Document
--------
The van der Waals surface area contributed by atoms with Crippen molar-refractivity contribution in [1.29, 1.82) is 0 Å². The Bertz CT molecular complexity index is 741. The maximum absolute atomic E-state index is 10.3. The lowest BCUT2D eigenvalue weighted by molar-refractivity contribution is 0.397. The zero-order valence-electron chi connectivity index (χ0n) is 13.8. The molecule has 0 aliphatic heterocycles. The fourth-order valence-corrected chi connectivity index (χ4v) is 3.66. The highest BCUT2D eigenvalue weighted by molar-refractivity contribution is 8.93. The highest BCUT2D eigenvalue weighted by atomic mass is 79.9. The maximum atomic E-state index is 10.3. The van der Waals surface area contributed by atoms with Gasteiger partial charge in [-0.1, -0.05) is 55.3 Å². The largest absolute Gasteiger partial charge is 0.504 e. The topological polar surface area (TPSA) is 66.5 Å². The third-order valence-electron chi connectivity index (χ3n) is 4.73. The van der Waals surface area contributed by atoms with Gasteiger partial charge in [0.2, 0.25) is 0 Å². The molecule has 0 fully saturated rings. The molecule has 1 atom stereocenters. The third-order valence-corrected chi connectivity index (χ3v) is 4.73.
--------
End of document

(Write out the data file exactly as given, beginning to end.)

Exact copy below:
The van der Waals surface area contributed by atoms with Crippen molar-refractivity contribution in [1.29, 1.82) is 0 Å². The Bertz CT molecular complexity index is 741. The maximum absolute atomic E-state index is 10.3. The lowest BCUT2D eigenvalue weighted by molar-refractivity contribution is 0.397. The zero-order valence-electron chi connectivity index (χ0n) is 13.8. The molecule has 0 aliphatic heterocycles. The fourth-order valence-corrected chi connectivity index (χ4v) is 3.66. The highest BCUT2D eigenvalue weighted by molar-refractivity contribution is 8.93. The highest BCUT2D eigenvalue weighted by atomic mass is 79.9. The maximum atomic E-state index is 10.3. The van der Waals surface area contributed by atoms with Gasteiger partial charge in [-0.1, -0.05) is 55.3 Å². The largest absolute Gasteiger partial charge is 0.504 e. The topological polar surface area (TPSA) is 66.5 Å². The third-order valence-electron chi connectivity index (χ3n) is 4.73. The van der Waals surface area contributed by atoms with Gasteiger partial charge in [0.2, 0.25) is 0 Å². The molecule has 0 fully saturated rings. The molecule has 1 atom stereocenters. The third-order valence-corrected chi connectivity index (χ3v) is 4.73.